Long Exposure Question

Started 8 months ago | Discussions thread
jrk
jrk
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Re: Forget the rules..... kinda.. Experiment
In reply to Jim Radcliffe, 8 months ago

Jim Radcliffe wrote:

jrk wrote:

I've seen many photos that folks have taken that required a long exposure to achieve. Sometimes ND filters were used and sometimes simply shooting at night or very low light conditions. How does one know how to determine the exposure when shooting in these scenarios? I realize when using an ND filter I can calculate the exposure based on normal (i.e. without the filter) then factor in the filter, but what about at night. Is it trial and error or are there some basic rules? Thanks

Forget the rules because every situation will be different.  I have found that trying to follow rules eats up more time than simple trial and error.

Note:  Take extra batteries.  I usually always have four fully charged batteries when I go out doing long exposure shots (day or night).

I do a lot of night photography and the easiest way to determine what will work is to set the camera up with a remote release and set it on bulb.  Obviously a sturdy tripod is a necessity.  I usually shoot wide open to begin with.  Take a shot and adjust one of three things until you begin to see what you are trying to achieve on the LCD.

The three things you can adjust are:

  1. ISO  (last thing to adjust due to noise)
  2. Shutter Speed  (most used)
  3. f Stop (if it is really dark.. wide open, otherwise you can play a bit by stopping down and going longer with your exposure.  Distance to subject is also important.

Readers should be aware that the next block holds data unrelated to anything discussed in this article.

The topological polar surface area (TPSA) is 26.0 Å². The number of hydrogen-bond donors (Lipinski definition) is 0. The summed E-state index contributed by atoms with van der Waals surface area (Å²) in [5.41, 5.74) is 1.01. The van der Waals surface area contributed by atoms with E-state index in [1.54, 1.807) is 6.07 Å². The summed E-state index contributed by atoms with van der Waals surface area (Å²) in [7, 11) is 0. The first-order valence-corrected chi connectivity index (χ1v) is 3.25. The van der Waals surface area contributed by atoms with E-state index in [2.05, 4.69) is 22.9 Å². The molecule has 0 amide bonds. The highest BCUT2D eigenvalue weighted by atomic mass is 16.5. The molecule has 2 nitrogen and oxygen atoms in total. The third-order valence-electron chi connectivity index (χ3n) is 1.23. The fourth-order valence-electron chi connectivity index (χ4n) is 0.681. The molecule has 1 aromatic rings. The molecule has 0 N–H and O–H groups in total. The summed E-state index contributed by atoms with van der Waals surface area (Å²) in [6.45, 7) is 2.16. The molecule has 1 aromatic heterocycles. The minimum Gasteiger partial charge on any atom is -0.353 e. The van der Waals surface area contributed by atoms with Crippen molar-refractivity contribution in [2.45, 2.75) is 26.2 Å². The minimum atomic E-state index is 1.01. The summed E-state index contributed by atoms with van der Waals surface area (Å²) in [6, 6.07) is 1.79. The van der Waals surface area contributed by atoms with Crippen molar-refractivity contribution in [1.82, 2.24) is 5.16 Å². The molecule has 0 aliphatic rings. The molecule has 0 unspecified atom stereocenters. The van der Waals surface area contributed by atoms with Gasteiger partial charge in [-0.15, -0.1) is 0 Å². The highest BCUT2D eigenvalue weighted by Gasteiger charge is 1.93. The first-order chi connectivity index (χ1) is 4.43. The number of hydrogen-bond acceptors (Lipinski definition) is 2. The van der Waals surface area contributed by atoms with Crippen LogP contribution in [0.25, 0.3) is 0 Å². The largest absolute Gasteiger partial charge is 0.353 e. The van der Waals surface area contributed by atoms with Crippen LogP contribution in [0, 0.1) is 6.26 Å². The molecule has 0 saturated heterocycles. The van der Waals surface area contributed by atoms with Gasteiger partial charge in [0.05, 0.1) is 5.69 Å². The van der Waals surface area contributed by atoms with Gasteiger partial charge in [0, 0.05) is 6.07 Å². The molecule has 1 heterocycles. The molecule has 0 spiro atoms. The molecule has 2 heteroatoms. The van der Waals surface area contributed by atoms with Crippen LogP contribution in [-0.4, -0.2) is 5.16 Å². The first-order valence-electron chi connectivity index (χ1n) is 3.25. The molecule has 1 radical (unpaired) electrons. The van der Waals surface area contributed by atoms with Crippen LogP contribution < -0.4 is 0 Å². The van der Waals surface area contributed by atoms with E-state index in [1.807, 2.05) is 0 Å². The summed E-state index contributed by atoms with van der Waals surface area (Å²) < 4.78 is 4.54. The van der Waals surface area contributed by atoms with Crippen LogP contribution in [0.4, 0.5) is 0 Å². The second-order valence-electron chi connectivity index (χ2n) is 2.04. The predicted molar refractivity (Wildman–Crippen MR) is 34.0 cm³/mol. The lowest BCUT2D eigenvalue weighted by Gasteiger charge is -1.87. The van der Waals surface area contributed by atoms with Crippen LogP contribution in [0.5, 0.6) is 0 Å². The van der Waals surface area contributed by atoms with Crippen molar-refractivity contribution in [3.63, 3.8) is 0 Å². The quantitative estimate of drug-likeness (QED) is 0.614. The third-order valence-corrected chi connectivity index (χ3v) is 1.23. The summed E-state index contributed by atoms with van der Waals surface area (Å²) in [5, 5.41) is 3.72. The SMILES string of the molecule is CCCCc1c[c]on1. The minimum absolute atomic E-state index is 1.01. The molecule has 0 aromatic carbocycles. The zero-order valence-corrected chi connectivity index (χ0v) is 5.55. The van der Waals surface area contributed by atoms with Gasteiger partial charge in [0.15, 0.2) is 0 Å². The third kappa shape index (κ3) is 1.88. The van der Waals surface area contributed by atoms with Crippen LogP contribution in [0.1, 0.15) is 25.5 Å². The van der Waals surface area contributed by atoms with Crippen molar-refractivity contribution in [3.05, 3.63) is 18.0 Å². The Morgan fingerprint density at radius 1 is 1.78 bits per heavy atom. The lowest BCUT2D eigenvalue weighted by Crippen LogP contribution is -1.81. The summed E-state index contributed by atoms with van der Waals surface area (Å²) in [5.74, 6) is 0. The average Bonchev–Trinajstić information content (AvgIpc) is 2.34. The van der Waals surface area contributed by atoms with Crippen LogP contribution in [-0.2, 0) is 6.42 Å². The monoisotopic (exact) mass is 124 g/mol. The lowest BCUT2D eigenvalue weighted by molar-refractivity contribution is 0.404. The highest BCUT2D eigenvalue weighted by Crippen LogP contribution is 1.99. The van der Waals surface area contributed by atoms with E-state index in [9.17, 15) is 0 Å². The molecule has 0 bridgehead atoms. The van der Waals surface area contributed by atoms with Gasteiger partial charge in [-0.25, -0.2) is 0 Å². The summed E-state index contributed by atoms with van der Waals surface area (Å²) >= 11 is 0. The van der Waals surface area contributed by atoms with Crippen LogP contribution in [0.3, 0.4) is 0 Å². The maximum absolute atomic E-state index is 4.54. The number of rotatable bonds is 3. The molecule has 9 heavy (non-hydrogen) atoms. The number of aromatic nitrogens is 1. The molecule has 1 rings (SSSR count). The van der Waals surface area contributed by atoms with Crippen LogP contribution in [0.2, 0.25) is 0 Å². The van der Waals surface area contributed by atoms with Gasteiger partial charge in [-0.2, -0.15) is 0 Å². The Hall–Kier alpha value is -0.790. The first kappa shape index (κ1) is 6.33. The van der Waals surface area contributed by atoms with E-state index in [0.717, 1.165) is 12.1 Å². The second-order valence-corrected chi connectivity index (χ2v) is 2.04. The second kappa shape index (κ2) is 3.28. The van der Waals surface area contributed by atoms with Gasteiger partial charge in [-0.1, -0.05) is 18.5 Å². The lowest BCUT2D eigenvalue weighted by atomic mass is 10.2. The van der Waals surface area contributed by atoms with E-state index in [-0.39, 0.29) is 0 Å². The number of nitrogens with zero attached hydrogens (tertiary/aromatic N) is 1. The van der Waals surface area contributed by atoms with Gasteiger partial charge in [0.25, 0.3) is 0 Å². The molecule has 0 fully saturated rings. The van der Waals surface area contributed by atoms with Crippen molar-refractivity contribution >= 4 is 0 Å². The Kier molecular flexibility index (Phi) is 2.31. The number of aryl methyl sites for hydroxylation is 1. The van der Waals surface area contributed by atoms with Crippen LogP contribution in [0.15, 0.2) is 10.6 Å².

When using Bulb mode the Fujis will display the amount of time that the shutter is open on the LCD.  It will count UP and that info is also displayed in review of the photo.

Set the ISO to 800 or 1600 to begin with.. if it is really dark, move to ISO 2000 and up.  I've had good luck with the Fujis up to 3200.

When I am shooting a starscape (wide field astrophotography) I usually try not to go beyond a 25 second exposure because you will begin to see star trails caused by the rotation of the earth.  The longer the exposure, the more stars you will see but be careful of ambient light that may interfere with your shot.

If you are shooting during the daylight you will shoot at the lowest ISO setting possible and use a neutral density filter.  I use a variable neutral density (very pricey) so I can shoot long exposures to get milky water and clouds and even make people disappear in crowded places... really long exposures.

Don't throw away the rules completely but honestly, you will learn more by experimenting.. that is the beauty of digital photography.. you can learn faster.

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Jim Radcliffe
http://www.boxedlight.com
The ability to 'see' the shot is more important than the gear used to capture it.

Jim

Thank you, really appreciate you taking the time to respond in such detail!

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